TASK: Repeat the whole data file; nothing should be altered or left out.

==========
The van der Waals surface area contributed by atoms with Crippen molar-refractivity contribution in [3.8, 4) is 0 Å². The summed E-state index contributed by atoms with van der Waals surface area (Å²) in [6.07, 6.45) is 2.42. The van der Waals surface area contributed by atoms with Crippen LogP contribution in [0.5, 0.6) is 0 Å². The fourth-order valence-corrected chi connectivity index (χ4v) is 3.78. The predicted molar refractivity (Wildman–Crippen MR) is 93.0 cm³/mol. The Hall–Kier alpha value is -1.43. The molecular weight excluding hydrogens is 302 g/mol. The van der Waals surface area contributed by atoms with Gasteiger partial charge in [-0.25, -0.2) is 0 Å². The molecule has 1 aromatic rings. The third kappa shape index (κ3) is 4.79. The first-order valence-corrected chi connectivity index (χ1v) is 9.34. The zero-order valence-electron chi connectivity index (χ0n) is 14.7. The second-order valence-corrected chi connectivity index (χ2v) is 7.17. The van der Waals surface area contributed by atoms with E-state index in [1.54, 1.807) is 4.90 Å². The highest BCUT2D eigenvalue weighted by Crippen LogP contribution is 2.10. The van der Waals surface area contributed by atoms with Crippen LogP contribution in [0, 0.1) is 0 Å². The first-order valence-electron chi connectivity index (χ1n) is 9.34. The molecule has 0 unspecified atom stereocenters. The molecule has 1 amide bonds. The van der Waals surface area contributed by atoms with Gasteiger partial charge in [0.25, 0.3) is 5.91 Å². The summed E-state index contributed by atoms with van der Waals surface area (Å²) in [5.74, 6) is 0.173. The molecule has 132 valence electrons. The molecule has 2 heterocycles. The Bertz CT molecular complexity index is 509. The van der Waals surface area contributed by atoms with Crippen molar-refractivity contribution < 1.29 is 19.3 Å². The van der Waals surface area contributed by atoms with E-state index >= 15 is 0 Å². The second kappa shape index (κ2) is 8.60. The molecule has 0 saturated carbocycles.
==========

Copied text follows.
The van der Waals surface area contributed by atoms with Crippen molar-refractivity contribution in [3.8, 4) is 0 Å². The summed E-state index contributed by atoms with van der Waals surface area (Å²) in [6.07, 6.45) is 2.42. The van der Waals surface area contributed by atoms with Crippen LogP contribution in [0.5, 0.6) is 0 Å². The fourth-order valence-corrected chi connectivity index (χ4v) is 3.78. The predicted molar refractivity (Wildman–Crippen MR) is 93.0 cm³/mol. The Hall–Kier alpha value is -1.43. The molecular weight excluding hydrogens is 302 g/mol. The van der Waals surface area contributed by atoms with Gasteiger partial charge in [-0.25, -0.2) is 0 Å². The molecule has 1 aromatic rings. The third kappa shape index (κ3) is 4.79. The first-order valence-corrected chi connectivity index (χ1v) is 9.34. The zero-order valence-electron chi connectivity index (χ0n) is 14.7. The second-order valence-corrected chi connectivity index (χ2v) is 7.17. The van der Waals surface area contributed by atoms with E-state index in [1.54, 1.807) is 4.90 Å². The highest BCUT2D eigenvalue weighted by Crippen LogP contribution is 2.10. The van der Waals surface area contributed by atoms with Crippen LogP contribution in [0, 0.1) is 0 Å². The first-order valence-electron chi connectivity index (χ1n) is 9.34. The molecule has 0 unspecified atom stereocenters. The molecule has 1 amide bonds. The van der Waals surface area contributed by atoms with Gasteiger partial charge in [0.25, 0.3) is 5.91 Å². The summed E-state index contributed by atoms with van der Waals surface area (Å²) in [5.74, 6) is 0.173. The molecule has 132 valence electrons. The molecule has 2 heterocycles. The Bertz CT molecular complexity index is 509. The van der Waals surface area contributed by atoms with Crippen molar-refractivity contribution < 1.29 is 19.3 Å². The van der Waals surface area contributed by atoms with E-state index >= 15 is 0 Å². The second kappa shape index (κ2) is 8.60. The molecule has 0 saturated carbocycles.